Session 1-F


2:00 PM — 3:30 PM EDT
Jul 7 Tue, 2:00 PM — 3:30 PM EDT

Energy-Efficient UAV Crowdsensing with Multiple Charging Stations by Deep Learning

Chi Harold Liu and Chengzhe Piao (Beijing Institute of Technology, China); Jian Tang (Syracuse University, USA)

Different from using human-centric mobile devices like smartphones, unmanned aerial vehicles (UAVs) can be utilized to form a new UAV crowdsensing paradigm, where UAVs are equipped with build-in high-precision sensors, to provide data collection services especially for emergency situations like earthquakes or flooding. In this paper, we aim to propose a new deep learning based framework to tackle the problem that a group of UAVs energy-efficiently and cooperatively collect data from low-level sensors, while charging the battery from multiple randomly deployed charging stations. Specifically, we propose a new deep model called "j-PPO+ConvNTM" which contains a novel spatiotemporal module "Convolution Neural Turing Machine" (ConvNTM) to better model long-sequence spatiotemporal data, and a deep reinforcement learning (DRL) model called "j-PPO", where it has the capability to make continuous (i.e., route planing) and discrete (i.e., either to collect data or go for charging) action decisions simultaneously for all UAVs. Finally, we perform extensive simulation to show its illustrative movement trajectories, hyperparameter tuning, ablation study, and compare with four other baselines.

RF Backscatter-based State Estimation for Micro Aerial Vehicles

Shengkai Zhang, Wei Wang, Ning Zhang and Tao Jiang (Huazhong University of Science and Technology, China)

The advances in compact and agile micro aerial vehicles (MAVs) have shown great potential in replacing human for labor-intensive or dangerous indoor investigation, such as warehouse management and fire rescue. However, the design of a state estimation system that enables autonomous flight in such dim or smoky environments presents a conundrum: conventional GPS or computer vision based solutions only work in outdoor or well-lighted texture-rich environments. This paper takes the first step to overcome this hurdle by proposing Marvel, a lightweight RF backscatter-based state estimation system for MAVs in indoors. Marvel is nonintrusive to commercial MAVs by attaching backscatter tags to their landing gears without internal hardware modifications, and works in a plug-and-play fashion that does not require any infrastructure deployment, pre-trained signatures, or even without knowing the controller's location. The enabling techniques are a new backscatter-based pose sensing module and a novel backscatter-inertial super-accuracy state estimation algorithm. We demonstrate our design by programming a commercial-off-the-shelf MAV to autonomously fly in different trajectories. The results show that Marvel supports navigation within a range of 50 m or through three concrete walls, with an accuracy of 34 cm for localization and 4.99° for orientation estimation, outperforming commercial GPS-based approaches in outdoors.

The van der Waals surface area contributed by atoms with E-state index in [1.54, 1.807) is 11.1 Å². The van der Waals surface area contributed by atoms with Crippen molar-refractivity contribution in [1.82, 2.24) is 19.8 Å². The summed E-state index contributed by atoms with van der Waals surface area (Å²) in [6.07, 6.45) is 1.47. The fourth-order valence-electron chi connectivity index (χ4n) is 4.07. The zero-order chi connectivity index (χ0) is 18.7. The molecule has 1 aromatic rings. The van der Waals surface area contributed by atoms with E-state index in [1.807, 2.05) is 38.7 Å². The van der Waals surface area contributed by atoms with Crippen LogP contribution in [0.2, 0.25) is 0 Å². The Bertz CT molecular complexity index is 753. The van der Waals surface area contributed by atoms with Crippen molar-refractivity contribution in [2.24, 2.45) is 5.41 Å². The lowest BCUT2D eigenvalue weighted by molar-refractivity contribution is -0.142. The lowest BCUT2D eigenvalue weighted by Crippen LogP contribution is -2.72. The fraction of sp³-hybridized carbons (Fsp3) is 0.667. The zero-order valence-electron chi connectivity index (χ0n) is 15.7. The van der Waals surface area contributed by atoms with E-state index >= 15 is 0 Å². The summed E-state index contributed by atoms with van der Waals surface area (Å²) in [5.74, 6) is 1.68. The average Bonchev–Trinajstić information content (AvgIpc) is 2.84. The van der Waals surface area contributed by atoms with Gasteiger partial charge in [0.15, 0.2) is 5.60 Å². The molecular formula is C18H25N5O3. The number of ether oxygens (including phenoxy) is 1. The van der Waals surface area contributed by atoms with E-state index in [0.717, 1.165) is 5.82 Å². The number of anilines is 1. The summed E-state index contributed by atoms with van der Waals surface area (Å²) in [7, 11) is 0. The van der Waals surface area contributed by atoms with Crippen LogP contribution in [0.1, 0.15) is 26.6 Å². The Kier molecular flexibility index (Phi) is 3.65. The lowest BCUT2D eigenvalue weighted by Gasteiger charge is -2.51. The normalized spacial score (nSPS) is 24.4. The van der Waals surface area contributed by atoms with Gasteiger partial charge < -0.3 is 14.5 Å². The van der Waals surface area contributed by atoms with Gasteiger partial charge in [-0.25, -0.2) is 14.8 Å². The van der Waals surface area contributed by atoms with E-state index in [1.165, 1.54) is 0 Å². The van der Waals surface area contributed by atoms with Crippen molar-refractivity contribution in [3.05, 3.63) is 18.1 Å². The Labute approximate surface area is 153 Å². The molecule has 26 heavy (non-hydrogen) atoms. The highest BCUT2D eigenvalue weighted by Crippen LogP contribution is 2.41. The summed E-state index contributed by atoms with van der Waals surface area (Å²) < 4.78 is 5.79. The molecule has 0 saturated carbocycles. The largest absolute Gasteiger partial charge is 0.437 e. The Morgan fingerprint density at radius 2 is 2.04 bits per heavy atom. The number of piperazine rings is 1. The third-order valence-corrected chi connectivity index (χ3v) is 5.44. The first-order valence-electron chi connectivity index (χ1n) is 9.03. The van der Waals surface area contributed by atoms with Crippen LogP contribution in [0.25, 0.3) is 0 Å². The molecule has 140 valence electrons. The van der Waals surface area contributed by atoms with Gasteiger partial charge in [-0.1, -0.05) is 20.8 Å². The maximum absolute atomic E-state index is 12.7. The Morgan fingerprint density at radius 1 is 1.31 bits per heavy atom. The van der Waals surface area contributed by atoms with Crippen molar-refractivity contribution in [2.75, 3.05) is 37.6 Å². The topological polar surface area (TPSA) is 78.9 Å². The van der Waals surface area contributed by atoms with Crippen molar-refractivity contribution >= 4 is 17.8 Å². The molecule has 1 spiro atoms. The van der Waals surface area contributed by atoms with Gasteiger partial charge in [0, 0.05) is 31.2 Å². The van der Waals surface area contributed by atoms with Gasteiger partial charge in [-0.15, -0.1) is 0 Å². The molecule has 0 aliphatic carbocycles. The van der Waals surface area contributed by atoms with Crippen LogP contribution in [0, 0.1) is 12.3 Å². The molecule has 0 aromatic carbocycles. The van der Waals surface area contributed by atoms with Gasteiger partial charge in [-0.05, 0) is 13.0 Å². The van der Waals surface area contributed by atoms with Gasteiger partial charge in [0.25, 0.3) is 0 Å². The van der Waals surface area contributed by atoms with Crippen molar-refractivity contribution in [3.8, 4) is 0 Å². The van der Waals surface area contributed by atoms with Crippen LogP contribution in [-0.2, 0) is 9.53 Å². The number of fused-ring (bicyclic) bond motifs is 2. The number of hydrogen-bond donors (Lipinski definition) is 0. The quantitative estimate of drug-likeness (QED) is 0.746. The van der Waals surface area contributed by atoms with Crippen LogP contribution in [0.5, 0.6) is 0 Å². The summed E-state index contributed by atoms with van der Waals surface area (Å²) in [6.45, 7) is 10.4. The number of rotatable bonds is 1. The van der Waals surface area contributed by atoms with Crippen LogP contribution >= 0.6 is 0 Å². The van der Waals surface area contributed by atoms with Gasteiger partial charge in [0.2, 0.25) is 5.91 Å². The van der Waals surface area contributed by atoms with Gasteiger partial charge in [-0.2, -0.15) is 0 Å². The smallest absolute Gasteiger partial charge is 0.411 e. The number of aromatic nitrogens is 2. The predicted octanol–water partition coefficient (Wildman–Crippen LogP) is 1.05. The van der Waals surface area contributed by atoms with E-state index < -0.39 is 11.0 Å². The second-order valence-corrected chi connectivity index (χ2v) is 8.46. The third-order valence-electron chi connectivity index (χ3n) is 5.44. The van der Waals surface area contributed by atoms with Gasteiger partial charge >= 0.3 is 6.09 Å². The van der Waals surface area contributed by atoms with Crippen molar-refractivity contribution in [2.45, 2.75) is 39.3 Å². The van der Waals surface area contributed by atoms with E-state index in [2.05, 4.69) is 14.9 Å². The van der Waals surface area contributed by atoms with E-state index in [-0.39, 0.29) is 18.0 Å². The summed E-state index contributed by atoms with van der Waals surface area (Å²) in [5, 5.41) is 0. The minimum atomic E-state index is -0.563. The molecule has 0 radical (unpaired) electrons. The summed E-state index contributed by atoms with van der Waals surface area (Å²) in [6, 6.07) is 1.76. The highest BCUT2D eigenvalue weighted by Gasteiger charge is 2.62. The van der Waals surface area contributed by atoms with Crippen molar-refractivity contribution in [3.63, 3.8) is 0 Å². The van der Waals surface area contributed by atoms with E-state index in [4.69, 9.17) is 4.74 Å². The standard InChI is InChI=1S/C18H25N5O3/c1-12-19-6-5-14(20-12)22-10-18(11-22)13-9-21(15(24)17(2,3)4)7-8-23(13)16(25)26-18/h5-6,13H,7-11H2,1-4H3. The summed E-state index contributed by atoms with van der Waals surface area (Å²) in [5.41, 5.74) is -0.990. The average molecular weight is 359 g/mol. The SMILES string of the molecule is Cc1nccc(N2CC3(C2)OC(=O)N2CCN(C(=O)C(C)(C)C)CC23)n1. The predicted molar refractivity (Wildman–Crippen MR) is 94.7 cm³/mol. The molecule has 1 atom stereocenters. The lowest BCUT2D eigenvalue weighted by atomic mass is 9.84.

SocialDrone: An Integrated Social Media and Drone Sensing System for Reliable Disaster Response

Md Tahmid Rashid, Daniel Zhang and Dong Wang (University of Notre Dame, USA)

Social media sensing has emerged as a new disaster response application paradigm to collect real-time observations from online social media users about the disaster status. Due to the noisy nature of social media data, the task of identifying trustworthy information (referred to as "truth discovery") has been a crucial task in social media sensing. However, existing truth discovery solutions often fall short of providing accurate results in disaster response applications due to the spread of misinformation and difficulty of an efficient verification in such scenarios. In this paper, we present SocialDrone, a novel closed-loop social-physical active sensing framework that integrates social media and drones for reliable disaster response applications. SocialDrone introduces several unique challenges: i) how to drive the drones using the unreliable social media signals? ii) How to ensure the system is adaptive to the high dynamics from both the physical world and social media? iii) How to incorporate real-world constraints into the framework? The SocialDrone addresses these challenges by developing new models that leverage techniques from game theory, constrained optimization, and reinforcement learning. The evaluation results on a real-world disaster response application show that SocialDrone significantly outperforms the state-of-the-art baselines by providing more rapid and accurate disaster response.